``````# Evaluating the classifier
# printing every score of the classifier
# scoring in anything
from sklearn.metrics import classification_report, accuracy_score
from sklearn.metrics import precision_score, recall_score
from sklearn.metrics import f1_score, matthews_corrcoef
from sklearn.metrics import confusion_matrix

n_outliers = len(fraud)
n_errors = (yPred != yTest).sum()
print("The model used is Random Forest classifier")

acc = accuracy_score(yTest, yPred)
print("The accuracy is {}".format(acc))

prec = precision_score(yTest, yPred)
print("The precision is {}".format(prec))

rec = recall_score(yTest, yPred)
print("The recall is {}".format(rec))

f1 = f1_score(yTest, yPred)
print("The F1-Score is {}".format(f1))

MCC = matthews_corrcoef(yTest, yPred)
print("The Matthews correlation coefficient is{}".format(MCC))

from sklearn.metrics import roc_auc_score
print(roc_auc_score(yTest, yPred))
``````
• Confusion Matrix : This gives us an overall picture of the model performance but does not justify the model’s robustness due to imbalanced data. For the first case where no sampling is employed, the model performance in Fraud cases is poor, with an error of more than 22%. Employing either Up Sampling or Down Sampling results in more genuine cases being identified as fraudulent cases. The SMOTE resampling provides a trade-off between the two cases.

• Mathew’s Correlation Coefficient : The Matthews correlation coefficient is an attested score that is high only if the prediction obtained superior results in all categories (true positives, false negatives, true negatives, and false positives) of the confusion matrix, proportionally both to the size of the two distinct categories in the dataset.

BASE: 0.858, UPSAMPLING: 0.238, DOWNSAMPLING: 0.188, SMOTE: 0.853

This correlation and the confusion matrix shows how one can achieve better accuracy for actual fraudulent cases (minority cases). Now that we have implemented the credit card fraud detection system, let's see where such techniques are employed in industry-based applications.

## Companies Case Studies

### Firewall for internet security protecting against identity theft

A good firewall provides security against “identity thieves.” These can be hackers or scammers who can burgle inside vulnerable computer systems and steal private files, credit card information, tax records, passwords, and identification or reference numbers. Skilled hackers can even seize a system to plant destructive computer viruses, or plant another information-stealing agent in our system or send spam messages to target our financial information.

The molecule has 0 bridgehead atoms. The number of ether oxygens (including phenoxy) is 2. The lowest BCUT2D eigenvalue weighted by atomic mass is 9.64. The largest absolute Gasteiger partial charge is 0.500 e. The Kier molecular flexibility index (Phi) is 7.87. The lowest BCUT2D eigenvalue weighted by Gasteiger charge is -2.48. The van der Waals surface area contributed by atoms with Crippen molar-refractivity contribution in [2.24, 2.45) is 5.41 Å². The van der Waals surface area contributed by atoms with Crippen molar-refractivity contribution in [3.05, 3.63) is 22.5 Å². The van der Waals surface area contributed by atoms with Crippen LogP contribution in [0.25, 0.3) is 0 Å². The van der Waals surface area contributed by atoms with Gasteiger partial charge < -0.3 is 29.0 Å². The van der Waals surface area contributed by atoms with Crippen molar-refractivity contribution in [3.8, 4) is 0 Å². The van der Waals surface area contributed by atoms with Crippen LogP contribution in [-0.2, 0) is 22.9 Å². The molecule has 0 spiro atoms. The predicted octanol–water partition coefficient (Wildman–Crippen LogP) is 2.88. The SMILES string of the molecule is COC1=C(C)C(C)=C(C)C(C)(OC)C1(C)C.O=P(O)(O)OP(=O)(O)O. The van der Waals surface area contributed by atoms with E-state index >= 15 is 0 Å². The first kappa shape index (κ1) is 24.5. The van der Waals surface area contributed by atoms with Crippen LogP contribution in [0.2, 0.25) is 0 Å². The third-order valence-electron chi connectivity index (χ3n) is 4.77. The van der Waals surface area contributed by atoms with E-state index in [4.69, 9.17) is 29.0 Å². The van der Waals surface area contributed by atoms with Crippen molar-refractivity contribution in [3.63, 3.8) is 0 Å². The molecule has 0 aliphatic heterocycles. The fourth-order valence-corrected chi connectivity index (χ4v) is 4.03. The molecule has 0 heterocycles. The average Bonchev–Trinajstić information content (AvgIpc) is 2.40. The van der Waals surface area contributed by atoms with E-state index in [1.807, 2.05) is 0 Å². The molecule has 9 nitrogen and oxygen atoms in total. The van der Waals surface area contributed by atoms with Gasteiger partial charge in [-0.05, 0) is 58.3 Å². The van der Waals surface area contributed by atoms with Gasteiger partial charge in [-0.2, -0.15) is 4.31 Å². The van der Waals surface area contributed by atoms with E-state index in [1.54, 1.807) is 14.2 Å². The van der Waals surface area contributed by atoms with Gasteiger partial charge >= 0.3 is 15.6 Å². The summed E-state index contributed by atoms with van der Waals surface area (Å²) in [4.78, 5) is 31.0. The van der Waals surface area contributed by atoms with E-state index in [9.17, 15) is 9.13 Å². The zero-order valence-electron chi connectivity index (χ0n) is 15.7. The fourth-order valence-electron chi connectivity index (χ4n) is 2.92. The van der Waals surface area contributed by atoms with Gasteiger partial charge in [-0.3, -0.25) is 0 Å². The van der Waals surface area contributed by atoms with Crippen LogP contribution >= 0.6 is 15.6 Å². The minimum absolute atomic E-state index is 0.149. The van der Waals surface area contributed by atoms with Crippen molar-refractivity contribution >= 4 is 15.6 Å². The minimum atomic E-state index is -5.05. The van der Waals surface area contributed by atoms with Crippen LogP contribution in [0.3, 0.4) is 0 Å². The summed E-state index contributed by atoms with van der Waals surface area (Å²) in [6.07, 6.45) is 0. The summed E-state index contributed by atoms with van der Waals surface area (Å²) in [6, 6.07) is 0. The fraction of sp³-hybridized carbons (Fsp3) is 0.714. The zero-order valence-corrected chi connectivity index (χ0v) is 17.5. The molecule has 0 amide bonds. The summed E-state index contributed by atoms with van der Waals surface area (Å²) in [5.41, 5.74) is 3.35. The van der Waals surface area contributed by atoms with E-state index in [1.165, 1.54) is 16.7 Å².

For example, the cyber-criminal knows the victim made a recent purchase at Apple. Then they can send an email disguised to look like it is from Apple customer support. The email tells the victim that their credit card information might have been compromised and confirms their credit card details to protect their account. A firewall can test the electronic data coming in or out of a computer and use a classifier shown above to estimate whether the user is genuine or fraudulent.

### Biocatch for identifying scammers

Biocatch is a behavioral biometric solution that designs payment fraud strategies from an individual level to an organizational level that identifies online fraudsters by their actions such as familiarity in the application process, navigation, and data input eCommerce site. Issuers embed this technology onto an application software or website to prevent real-time fraud. It conducts continuous verification by gathering and processing several attributes once the user logs in. The data collected can be sent to an ML pipeline which can provide significant knowledge about the users’ intent.

If one wanna know about more companies, they can explore this link: 11 Companies That Teach Machines To Detect Fraud.

## Possible Interview Questions

Interviewers can ask questions based on this machine learning application or similar machine learning projects. Some of them can be:

• What is Random forest, and on what principle does it work?
• What is the ensemble learning approach? Is random forest an ensemble learning algorithm?
• Did you try some different algorithms? Can you justify the benefits of random forest over other algorithms?
• A confusion matrix is the best way to identify a better model. What is a Type 1 or Type 2 error in that?
• For fraud transaction detection, many companies collect users’ private information. Isn’t it making them more vulnerable?

## Conclusion

This article presents how machine learning applications can help in securing privacy and protect us from financial loss because of spam and fraud. We built our own random classifier model using the Kaggle dataset and applied different pre-processing over it, including SMOTE. After that, we evaluated our model and justified how pre-processing and balancing out the data is important pre-processing and balancing the data. We also presented the two companies' use-case based on this machine learning project. We hope you have enjoyed the article.

Enjoy Learning, Enjoy Algorithms, Enjoy Machine Learning!